Bill Ruckelshaus played a wide and varied role in American political and agency history during the 1970s and 1980s. In 1970 he was nominated by President Richard Nixon (1913-1994) to become the first head of the Environmental Protection Agency (EPA), and he is remembered for getting the agency off to a fast and effective start. He is equally remembered for his actions as deputy attorney general in 1973, when he refused to fire Special Prosecutor Archibald Cox (1912-2004) in the infamous "Saturday Night Massacre" during the Watergate scandal. Between 1983 and 1985 he returned to the EPA as its fifth administrator and helped restore the agency to a more even keel after the stormy tenure of its prior administrator, Anne Gorsuch Burford (1942-2004). Ruckelshaus, his wife Jill (b. 1937), and their family moved to the Seattle area in 1976 and, except for a few years, have lived there since, with both Bill and Jill Ruckelshaus contributing considerably to the King County community.
William Doyle Ruckelshaus was born on July 24, 1932, to John K. (1900-1962) and Marion Doyle Covington Ruckelshaus. He followed an older brother, John (1930-2015), and preceded a younger sister, Bonney (b. 1940). Born and raised in Indianapolis, young Ruckelshaus was especially influenced by his father, a successful attorney. In high school he transferred to Portsmouth Abbey, a Catholic Benedictine boarding school in Rhode Island, and then began college at Princeton. His studies were interrupted in 1953 when he was drafted into the army, where he rose to the rank of sergeant in less than two years. After completing his army service in 1955, Ruckelshaus returned to Princeton and graduated two years later. From there he went to Harvard Law School, graduating in 1960.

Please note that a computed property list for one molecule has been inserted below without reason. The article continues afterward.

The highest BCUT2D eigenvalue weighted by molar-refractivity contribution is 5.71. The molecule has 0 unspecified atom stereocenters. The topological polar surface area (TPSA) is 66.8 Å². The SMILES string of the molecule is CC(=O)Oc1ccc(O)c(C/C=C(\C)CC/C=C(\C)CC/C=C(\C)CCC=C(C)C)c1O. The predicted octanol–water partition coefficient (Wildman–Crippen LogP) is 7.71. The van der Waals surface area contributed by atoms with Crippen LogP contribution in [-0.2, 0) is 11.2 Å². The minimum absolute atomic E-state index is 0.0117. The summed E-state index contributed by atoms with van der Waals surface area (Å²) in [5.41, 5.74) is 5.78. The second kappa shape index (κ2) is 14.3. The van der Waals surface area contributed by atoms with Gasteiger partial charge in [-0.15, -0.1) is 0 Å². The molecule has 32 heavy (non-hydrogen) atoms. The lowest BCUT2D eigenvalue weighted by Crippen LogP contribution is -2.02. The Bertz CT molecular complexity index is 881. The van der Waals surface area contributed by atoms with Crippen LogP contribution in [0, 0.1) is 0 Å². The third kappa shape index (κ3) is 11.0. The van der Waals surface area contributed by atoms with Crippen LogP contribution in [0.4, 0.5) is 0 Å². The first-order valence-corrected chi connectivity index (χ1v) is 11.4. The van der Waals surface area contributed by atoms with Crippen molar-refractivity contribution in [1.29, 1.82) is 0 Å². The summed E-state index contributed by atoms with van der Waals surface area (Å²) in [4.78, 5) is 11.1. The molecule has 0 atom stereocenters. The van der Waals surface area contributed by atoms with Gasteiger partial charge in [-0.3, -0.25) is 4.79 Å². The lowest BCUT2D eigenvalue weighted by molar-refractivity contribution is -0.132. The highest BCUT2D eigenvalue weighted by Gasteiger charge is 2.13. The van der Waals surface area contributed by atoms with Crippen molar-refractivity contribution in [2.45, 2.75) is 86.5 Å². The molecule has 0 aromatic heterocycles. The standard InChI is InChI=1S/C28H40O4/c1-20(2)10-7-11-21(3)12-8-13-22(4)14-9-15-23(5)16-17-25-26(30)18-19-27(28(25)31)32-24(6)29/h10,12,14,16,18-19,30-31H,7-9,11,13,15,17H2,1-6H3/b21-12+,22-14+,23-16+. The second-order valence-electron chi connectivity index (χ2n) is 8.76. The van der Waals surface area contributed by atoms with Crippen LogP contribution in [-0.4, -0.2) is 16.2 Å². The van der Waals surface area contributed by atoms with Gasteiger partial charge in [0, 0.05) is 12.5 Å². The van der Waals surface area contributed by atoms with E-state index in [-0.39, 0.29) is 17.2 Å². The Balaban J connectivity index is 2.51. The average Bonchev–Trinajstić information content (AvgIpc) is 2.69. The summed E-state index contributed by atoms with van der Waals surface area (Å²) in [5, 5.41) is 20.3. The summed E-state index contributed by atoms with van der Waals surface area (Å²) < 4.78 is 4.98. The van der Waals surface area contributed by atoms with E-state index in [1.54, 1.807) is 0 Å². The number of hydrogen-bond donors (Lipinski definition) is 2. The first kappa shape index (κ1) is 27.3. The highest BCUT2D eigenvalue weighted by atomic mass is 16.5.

Ruckelshaus went back to Indianapolis and joined his brother and his father at the family law firm, established in 1895 by his grandfather, John. Not long after he returned to Indiana he was appointed a deputy attorney general. Soon after that he had his first taste of environmental issues when the state attorney general appointed him counsel to the State Board of Health. In the early 1960s the environment was not the hot-button issue it would become later in the decade, and there was little public interest in enforcing what few antipollution laws the state had on the books. Instead, the dominant interest was keeping industry in Indiana. Ruckelshaus found himself having to balance between the need for enforcement against the more egregious polluters of the state's air and water and the ever-present threat that they would leave the state if enforcement was too aggressive. It proved to be a good training ground for his later days as head of the federal Environmental Protection Agency.
It was also a period of considerable personal upheaval in Ruckelshaus's life. In 1961, his first wife, Ellen, died unexpectedly shortly after delivering twin daughters, Cathy and Mary. The following year, Ruckelshaus was on a fishing trip on Lake Michigan with his father when they were caught in a squall. His father's boat capsized and his father drowned. As if that wasn't enough in a year, it was also in 1962 that Ruckelshaus married Jill Strickland. They had three children over the rest of the decade: Jennifer, William, and Robin.
Bill Ruckelshaus's first foray into politics came in the 1964 Indiana Republican primary, when he ran for Congress but lost. He fared better in 1966 when he was elected to the Indiana Legislature. He served a single two-year term, part of that time as House Majority Leader. In 1968 Ruckelshaus ran for U.S. Senate against Democrat Birch Bayh (b. 1928), a popular incumbent who was expected to win handily. Bayh indeed won, though his 3.5 percent margin of victory can hardly be said to be impressive. Still, the defeat was no setback for Ruckelshaus. By the late 1960s he was gaining increasing name recognition nationally, and it didn't hurt when he introduced presidential candidate Richard Nixon to a large crowd at a campaign stop in Indianapolis in September 1968. Not long after Nixon was elected in November, his office contacted Ruckelshaus and offered him a position at the Justice Department as an assistant attorney general. Ruckelshaus accepted and moved east with his family early in 1969.